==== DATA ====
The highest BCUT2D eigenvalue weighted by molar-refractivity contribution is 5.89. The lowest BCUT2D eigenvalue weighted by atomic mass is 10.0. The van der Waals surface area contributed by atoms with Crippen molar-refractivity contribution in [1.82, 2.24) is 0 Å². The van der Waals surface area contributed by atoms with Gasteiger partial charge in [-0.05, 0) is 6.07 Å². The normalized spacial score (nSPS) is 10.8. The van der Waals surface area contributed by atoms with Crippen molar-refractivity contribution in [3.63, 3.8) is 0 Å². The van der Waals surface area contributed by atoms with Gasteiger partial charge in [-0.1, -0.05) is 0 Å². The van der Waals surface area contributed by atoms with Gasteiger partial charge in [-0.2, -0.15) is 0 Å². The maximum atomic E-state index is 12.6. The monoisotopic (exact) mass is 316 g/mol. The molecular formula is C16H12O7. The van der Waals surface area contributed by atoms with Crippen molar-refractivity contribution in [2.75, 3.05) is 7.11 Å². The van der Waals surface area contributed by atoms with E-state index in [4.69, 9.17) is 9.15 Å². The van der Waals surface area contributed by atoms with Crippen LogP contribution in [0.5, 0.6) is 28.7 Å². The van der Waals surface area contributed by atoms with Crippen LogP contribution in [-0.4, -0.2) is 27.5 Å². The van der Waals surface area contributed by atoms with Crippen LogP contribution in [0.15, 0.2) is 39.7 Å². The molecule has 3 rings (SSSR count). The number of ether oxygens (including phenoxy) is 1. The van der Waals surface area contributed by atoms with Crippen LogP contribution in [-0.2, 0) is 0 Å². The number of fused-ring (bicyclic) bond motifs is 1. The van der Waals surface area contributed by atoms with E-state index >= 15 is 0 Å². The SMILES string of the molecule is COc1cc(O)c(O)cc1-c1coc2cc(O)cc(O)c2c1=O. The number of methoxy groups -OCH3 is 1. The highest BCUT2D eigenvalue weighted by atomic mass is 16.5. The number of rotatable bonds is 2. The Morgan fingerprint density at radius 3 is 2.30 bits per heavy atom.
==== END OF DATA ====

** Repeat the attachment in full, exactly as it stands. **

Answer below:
The highest BCUT2D eigenvalue weighted by molar-refractivity contribution is 5.89. The lowest BCUT2D eigenvalue weighted by atomic mass is 10.0. The van der Waals surface area contributed by atoms with Crippen molar-refractivity contribution in [1.82, 2.24) is 0 Å². The van der Waals surface area contributed by atoms with Gasteiger partial charge in [-0.05, 0) is 6.07 Å². The normalized spacial score (nSPS) is 10.8. The van der Waals surface area contributed by atoms with Crippen molar-refractivity contribution in [3.63, 3.8) is 0 Å². The van der Waals surface area contributed by atoms with Gasteiger partial charge in [-0.1, -0.05) is 0 Å². The van der Waals surface area contributed by atoms with Gasteiger partial charge in [-0.2, -0.15) is 0 Å². The maximum atomic E-state index is 12.6. The monoisotopic (exact) mass is 316 g/mol. The molecular formula is C16H12O7. The van der Waals surface area contributed by atoms with Crippen molar-refractivity contribution in [2.75, 3.05) is 7.11 Å². The van der Waals surface area contributed by atoms with E-state index in [4.69, 9.17) is 9.15 Å². The van der Waals surface area contributed by atoms with Crippen LogP contribution in [0.5, 0.6) is 28.7 Å². The van der Waals surface area contributed by atoms with Crippen LogP contribution in [-0.4, -0.2) is 27.5 Å². The van der Waals surface area contributed by atoms with Crippen LogP contribution in [0.15, 0.2) is 39.7 Å². The molecule has 3 rings (SSSR count). The number of ether oxygens (including phenoxy) is 1. The van der Waals surface area contributed by atoms with Crippen LogP contribution in [-0.2, 0) is 0 Å². The number of fused-ring (bicyclic) bond motifs is 1. The van der Waals surface area contributed by atoms with E-state index >= 15 is 0 Å². The SMILES string of the molecule is COc1cc(O)c(O)cc1-c1coc2cc(O)cc(O)c2c1=O. The number of methoxy groups -OCH3 is 1. The highest BCUT2D eigenvalue weighted by atomic mass is 16.5. The number of rotatable bonds is 2. The Morgan fingerprint density at radius 3 is 2.30 bits per heavy atom.